September 18, 2017

Documentation that John Nordgren’s middle name was Gormley

John Nordgren’s middle name was Gormley

This newest documentation is also proof that you should always revisit sites like Ancestry again and again, because new information is being added all the time. That’s where I found this birth record for my great aunt Edith Elvera Nordgren.

It’s a little hard to decipher the document because it doesn’t seem like a normal birth record. It doesn’t have any identifying official notations at the top of the page, other than “Register of Births in _______ County, State of Washington”. In looking at the locations where the children and their parents lived, it was quite a spread out area, but I suspect it was all in Whatcom County even though it’s not noted on the sheet.

Specifically, for Edith’s family the details for her, and them, are hard to read. What I can see is that Edith is listed with her full name, date of birth, gender, her mother’s name*, mother’s age and mother’s place of birth; in the line for her father it list his first and middle name**, age, and place of birth. It also lists the father’s vocation and who he is working for at the time.***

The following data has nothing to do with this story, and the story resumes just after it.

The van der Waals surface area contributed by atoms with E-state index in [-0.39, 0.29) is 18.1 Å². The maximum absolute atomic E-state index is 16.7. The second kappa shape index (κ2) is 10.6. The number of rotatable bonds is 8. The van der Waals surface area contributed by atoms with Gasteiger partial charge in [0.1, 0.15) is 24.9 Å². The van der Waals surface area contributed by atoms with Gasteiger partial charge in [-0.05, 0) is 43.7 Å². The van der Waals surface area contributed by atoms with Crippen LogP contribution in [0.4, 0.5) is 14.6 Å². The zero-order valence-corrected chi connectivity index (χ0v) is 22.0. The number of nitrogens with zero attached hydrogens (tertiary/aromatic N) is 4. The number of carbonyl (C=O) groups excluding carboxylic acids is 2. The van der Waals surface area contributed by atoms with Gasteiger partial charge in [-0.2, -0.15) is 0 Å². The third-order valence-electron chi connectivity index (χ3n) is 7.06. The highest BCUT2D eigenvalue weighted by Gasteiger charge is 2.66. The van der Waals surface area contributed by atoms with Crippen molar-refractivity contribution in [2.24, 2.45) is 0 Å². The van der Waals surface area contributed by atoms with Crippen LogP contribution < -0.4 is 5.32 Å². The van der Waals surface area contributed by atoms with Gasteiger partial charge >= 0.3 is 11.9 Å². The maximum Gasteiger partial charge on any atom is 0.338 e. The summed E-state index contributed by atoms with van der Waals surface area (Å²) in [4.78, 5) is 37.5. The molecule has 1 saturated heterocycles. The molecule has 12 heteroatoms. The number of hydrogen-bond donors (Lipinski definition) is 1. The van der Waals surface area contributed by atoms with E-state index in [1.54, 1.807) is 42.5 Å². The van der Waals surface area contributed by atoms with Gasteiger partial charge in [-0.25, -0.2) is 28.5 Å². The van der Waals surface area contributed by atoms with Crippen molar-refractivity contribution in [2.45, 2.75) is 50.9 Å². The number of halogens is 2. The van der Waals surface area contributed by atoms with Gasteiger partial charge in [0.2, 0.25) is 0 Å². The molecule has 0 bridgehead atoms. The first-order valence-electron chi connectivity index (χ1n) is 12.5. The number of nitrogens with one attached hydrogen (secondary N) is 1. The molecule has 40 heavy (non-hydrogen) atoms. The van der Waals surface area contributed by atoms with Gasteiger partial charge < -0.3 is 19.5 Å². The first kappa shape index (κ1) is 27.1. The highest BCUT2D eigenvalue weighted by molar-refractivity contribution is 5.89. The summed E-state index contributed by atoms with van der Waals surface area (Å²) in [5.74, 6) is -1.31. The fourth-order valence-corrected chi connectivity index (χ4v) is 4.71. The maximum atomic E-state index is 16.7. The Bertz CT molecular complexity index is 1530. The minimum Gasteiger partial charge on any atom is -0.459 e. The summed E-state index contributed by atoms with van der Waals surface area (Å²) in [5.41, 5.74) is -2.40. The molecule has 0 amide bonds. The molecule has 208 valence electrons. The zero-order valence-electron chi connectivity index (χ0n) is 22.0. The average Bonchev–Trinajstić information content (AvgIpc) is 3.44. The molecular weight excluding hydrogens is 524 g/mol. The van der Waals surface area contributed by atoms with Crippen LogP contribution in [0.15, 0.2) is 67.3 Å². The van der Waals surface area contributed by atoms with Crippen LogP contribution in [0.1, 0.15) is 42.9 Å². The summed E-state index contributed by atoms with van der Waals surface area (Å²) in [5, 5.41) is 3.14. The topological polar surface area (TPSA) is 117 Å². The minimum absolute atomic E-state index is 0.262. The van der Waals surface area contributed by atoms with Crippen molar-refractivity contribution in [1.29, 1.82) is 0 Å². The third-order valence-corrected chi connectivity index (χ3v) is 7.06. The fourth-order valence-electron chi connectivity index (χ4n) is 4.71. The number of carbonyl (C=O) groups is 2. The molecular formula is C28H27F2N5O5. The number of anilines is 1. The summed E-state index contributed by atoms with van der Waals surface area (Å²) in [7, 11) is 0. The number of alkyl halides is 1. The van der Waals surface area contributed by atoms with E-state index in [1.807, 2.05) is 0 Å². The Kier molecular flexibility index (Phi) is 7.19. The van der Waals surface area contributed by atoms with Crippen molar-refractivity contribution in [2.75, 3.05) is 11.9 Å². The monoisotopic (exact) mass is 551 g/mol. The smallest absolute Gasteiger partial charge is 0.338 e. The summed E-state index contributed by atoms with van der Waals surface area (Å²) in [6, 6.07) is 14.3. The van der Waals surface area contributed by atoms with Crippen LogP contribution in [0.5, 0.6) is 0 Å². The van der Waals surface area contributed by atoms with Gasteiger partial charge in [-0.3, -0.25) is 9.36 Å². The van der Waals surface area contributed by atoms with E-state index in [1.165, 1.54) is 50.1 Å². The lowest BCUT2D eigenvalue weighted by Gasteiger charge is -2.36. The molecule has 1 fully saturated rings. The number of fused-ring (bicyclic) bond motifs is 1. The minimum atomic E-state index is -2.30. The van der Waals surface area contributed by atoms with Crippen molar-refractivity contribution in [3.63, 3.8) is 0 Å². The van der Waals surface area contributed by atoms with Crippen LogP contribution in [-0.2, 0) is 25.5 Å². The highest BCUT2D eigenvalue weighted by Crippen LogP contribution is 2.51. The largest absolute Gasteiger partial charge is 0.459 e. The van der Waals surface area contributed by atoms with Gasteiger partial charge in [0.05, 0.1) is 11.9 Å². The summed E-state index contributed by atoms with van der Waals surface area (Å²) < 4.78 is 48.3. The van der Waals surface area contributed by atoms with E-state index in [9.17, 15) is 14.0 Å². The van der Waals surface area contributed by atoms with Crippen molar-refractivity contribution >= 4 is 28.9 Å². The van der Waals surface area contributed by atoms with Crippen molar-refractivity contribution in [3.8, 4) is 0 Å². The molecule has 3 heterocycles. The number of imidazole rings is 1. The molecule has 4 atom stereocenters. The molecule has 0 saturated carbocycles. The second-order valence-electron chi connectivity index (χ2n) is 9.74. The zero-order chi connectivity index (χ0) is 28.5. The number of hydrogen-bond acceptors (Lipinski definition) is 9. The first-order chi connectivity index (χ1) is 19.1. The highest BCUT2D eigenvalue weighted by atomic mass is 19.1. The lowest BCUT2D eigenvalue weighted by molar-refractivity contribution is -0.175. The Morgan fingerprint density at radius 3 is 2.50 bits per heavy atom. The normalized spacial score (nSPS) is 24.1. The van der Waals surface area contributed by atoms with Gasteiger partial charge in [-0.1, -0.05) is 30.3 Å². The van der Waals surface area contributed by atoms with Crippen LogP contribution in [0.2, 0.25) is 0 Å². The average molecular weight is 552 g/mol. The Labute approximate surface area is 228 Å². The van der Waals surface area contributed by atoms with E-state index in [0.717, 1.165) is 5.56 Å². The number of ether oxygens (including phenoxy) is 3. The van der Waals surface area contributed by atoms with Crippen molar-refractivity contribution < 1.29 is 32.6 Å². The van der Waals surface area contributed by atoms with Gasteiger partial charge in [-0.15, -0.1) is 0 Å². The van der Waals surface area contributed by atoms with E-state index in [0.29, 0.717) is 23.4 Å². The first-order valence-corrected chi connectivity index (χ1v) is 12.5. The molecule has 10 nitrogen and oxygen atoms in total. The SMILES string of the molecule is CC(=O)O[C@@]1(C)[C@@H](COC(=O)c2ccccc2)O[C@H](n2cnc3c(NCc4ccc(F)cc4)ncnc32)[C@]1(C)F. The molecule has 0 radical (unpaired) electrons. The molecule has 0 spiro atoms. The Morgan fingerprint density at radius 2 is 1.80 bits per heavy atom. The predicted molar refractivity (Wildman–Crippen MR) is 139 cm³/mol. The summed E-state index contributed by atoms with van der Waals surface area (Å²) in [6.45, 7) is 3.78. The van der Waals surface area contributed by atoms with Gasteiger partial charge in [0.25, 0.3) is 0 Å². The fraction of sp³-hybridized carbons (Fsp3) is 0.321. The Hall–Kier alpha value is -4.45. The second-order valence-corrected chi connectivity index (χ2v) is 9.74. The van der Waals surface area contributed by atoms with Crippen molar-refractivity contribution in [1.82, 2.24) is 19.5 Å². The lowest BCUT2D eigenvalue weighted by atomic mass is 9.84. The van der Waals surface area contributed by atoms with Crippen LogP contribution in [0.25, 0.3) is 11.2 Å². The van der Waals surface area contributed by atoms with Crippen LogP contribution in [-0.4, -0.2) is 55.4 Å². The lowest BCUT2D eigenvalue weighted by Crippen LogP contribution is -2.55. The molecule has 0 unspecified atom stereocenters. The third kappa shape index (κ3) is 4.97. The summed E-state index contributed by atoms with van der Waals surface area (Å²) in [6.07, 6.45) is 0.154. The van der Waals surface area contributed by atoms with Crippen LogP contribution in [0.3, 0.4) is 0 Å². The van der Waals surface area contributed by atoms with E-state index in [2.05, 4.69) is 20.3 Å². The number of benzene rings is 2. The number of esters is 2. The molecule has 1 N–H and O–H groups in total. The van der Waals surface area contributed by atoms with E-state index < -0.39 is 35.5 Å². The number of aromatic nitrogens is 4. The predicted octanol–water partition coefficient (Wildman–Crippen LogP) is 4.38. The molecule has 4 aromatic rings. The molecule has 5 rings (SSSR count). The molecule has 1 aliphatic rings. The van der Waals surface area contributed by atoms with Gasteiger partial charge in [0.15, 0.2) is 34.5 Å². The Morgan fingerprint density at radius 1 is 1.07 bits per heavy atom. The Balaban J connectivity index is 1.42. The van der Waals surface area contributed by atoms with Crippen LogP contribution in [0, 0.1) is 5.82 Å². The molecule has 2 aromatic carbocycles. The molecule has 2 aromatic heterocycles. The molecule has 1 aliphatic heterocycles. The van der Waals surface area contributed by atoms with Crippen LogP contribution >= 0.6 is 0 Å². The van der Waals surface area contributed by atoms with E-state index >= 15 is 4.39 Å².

*The mother is listed as Anna Lena Anderson. This is Anna Lena’s married name, not her maiden name, which was Andreasdotter.

**Since Edith is listed as Edith Elvera Nordgren, but the year is 1907, that means that John G was already going by the surname of Nordgren which leads me to believe he had changed his surname from Andersson some time before. He came to America as Johan Andersson. His brother John Bernt went by the surname Larson. The mother of the two boys was Anna Lena Jönsdotter Larson who had also come to the United States. We know this because she is listed in census records, and she is buried in Minnesota. (Originally, the surname was probably Larsson when they were living in Sweden.

Also, keep in mind that John had filed more than once for Naturalization, and eventually made it in 1907. Was he already going by Nordgren because that was the name he filed under and did it for continuity?